It gives nothing away to report that the first 10 minutes of Scream 2 (Dimension) form a perfect little haiku of a prologue that encapsulates everything tenderly dorky about teen-horror-movie sequels and everything witty about the wildly successful formula established by Scream director Wes Craven and screenwriter Kevin Williamson. The setup: It’s some time after the events in Scream, when a couple of madmen in ghost masks carved up a sizable percentage of young, photogenic citizens of Woodsboro, USA. (Those still standing at the end, remember, included Neve Campbell as Ms. Nice Girl, Jamie Kennedy as her movie-nerd buddy, and David Arquette as the town’s feckless sheriff’s deputy.) The killings themselves, chronicled in an opportunistic true-crime book by zirconium-hard local TV reporter Gale Weathers (Courteney Cox), have inevitably been turned into a hit movie called Stab. And as college students waiting in line for tickets, Jada Pinkett and Omar Epps discuss the cheesy pleasures of scaring oneself silly, the role of African Americans within the splatter genre (which is to say, there ain’t none), and the limited appeal of ultra-white girl Sandra Bullock, with the kind of frighteningly thorough intellectual familiarity available only to young people excessively devoted to Beavis and Butt-head, Mystery Science Theater 3000, and ENTERTAINMENT WEEKLY.
Once in the theater, hepped-up viewers, partying like hardcore celebrants at a Rocky Horror midnight show, don cheap copies of the mask the on-screen killer wears in imitation of the real maniacs. On the screen within the screen, Boogie Nights’ Heather Graham, impersonating the naive blondie played in Scream by Drew Barrymore, clutches her totemic cordless phone. ”Star-69 his ass!” Pinkett shouts to the heedless bubblehead. The audience slashes the air with fake knives. And somewhere in the theater, a real killer lurks.
To say any more is to risk spilling beans (I can, however, add that it is nerve-rackingly impossible to guess which masked slasher doing his business at a movie-house urinal is goofing and which is lethal). And for such fizzy, hiply devised moments of clever choreography alone, Scream 2 is de-lish, an exercise in post-modern pleasure as sophisticated about the mechanics of movie sequels as the original was savvy about horror flicks.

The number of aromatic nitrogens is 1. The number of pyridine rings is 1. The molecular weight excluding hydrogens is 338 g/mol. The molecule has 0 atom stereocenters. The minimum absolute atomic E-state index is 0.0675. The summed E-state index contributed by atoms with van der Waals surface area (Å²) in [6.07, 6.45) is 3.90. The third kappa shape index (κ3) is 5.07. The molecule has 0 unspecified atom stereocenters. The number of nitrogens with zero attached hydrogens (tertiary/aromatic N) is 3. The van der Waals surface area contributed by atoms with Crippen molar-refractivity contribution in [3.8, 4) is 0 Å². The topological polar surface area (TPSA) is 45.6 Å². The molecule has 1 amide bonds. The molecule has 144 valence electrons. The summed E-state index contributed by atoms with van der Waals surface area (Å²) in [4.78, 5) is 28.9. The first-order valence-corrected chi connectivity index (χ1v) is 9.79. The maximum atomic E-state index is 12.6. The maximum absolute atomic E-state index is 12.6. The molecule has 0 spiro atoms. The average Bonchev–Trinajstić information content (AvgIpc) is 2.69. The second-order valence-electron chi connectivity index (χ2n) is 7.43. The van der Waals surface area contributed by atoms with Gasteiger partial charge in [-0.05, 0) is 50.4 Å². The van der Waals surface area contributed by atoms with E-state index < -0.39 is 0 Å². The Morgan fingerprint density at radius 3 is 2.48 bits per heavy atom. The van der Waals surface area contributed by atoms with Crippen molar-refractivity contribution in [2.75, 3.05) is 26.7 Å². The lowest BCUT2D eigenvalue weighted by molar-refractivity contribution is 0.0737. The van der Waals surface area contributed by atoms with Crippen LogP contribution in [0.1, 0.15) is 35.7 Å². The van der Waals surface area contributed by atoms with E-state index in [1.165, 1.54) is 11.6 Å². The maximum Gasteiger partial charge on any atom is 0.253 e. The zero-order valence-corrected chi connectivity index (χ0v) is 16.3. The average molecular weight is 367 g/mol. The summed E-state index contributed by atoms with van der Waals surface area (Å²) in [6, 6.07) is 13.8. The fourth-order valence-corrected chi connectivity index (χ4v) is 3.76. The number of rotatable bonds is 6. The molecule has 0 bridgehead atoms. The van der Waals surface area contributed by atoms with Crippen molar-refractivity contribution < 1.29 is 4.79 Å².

Which is a relief, since — as the matriculating kids in this fantasia are quick to point out (in the film-studies class they all take at quintessential Windsor College) — sequels suck. And thus Scream 2 faces the trick of affectionately counting the many ways available to sequels to suck, without actually sucking itself.
That this baby manages to avoid sucking while following the Sequels’ Rule Book (the death scenes gorier and more elaborate, the body count higher, etc.) is a particular credit to Williamson. After a while, the scariness of bodies bloodily dispatched tops out, but the jokes keep on coming, as do the ain’t-it-cool pop-cultural references and inside-showbiz details. (Just the casting of Tori Spelling, Laurie Metcalf, and David Warner scores points right there.) I’m particularly fond of an on-campus Acid Rain mixer; of the ”Six Degrees of Kevin Bacon” way one coed relates to another; of the challenge put to Dewey the deputy: ”What’s with that limp? You were stabbed in the back!” And I am devoted to Cox’s self-aware portrayal of Gale Weathers as a brittle career babe in a Melrose Place suit who, when ribbed about nude pictures of her on the Internet, has the presence of mind to snap, ”It’s just my head on Jennifer Aniston’s body.” Among a cast of twentysomethings, the 33-year-old Cox is, like, old. And age turns out to be her best friend as an actress.
As the killing spree reaches its climax, Scream 2 comes perilously close to toppling over, exhausted by its own Gen-X showmanship. The denouement is strained, noisy: How many ways can Neve Campbell cringe, in how many cute suede jackets? Still, Dimension plans a third Scream project. And at least one line of attack is suggested, by someone in need of a defense: ”I’m gonna blame the movies. These days it’s all about the trial.” The idea of the Scream team invading John Grisham’s turf may be the best thing to happen to courtroom drama since Marisa Tomei played an expert witness in My Cousin Vinny. A-